Gender Identity Disorder can be a difficult thing to deal with in the society that we live in. Normally people fear what they cant understand. For most people its hard to understand why a person that is physically and clearly identifiable as one sex can act, dress, talk and walk and identify as the opposite sex. These people are usually referred to as transgender. For the past few years, with the help of the media industry, the issues that transgender individuals face on a day to day basis such as issues with stigma, access to care, psychological issues, relationships and the issue with the passing of laws that will represent the transgender community in an equal comparison with the rest of society.
Diagnosis Of Gender Identity Disorder .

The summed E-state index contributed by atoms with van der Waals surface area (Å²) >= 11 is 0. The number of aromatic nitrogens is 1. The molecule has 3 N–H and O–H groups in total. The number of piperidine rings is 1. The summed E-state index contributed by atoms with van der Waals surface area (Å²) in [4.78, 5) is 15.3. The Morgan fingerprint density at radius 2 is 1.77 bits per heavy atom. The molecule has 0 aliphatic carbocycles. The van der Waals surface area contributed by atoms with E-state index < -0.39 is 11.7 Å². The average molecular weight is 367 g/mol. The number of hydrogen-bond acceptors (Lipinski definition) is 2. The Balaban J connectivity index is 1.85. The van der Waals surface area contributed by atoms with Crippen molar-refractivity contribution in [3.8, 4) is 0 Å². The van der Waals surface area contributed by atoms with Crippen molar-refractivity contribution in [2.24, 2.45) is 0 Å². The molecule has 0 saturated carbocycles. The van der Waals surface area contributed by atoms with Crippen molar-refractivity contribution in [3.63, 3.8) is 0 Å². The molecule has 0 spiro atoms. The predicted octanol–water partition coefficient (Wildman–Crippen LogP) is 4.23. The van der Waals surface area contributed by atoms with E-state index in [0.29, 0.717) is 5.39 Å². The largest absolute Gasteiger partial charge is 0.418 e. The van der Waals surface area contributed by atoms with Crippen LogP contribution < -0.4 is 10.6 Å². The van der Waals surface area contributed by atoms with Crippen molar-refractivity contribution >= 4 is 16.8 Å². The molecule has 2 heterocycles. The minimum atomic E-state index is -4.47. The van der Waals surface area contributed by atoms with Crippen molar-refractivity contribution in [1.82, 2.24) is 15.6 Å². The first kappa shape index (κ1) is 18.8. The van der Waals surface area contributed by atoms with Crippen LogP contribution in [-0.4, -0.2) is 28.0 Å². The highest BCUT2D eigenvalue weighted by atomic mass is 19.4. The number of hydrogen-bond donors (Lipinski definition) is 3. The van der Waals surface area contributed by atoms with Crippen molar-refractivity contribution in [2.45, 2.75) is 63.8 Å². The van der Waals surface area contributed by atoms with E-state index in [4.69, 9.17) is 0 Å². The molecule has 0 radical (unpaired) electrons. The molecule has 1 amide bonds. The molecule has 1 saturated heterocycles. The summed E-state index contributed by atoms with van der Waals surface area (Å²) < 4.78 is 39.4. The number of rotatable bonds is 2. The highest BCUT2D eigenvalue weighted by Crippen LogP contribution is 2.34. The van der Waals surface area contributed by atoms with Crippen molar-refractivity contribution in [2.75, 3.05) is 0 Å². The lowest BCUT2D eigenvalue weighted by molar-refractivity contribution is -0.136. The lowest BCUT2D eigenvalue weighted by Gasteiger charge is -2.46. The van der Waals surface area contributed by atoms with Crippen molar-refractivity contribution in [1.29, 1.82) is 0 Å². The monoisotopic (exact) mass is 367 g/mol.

Gender Identity Disorder can be defined as the formal diagnosis used by psychologists and physicians to describe people who experience significant dysphoria (discontent) with the sex and gender they were assigned at birth. Decades ago in the 1920's the formal identification and classification of what was considered gender non-conformity began but it wasn't until the 1980s that an official diagnosis was introduced. In a step to help trans individuals equal access to care the APA included gender non-conformity as a mental disorder. Before the term Gender Identity Disorder, the Diagnostic and Statistical Manual of Mental Disorders (DSM) used the term Transsexualism as the official diagnosis for gender non-conformity. In 1994 the term Transsexualism was replaced with Gender Identity Disorder in an effort to reduce the stigma of being labeled, a transexual and redirecting the label to reflect an issue with gender as opposed to a sexual issue. Before psychiatry people living transgender lifestyles would seek help and transition from one gender to another through private mediums. Recently, the APA changed the name replacing Gender Identity Disorder with Gender Dysphoria.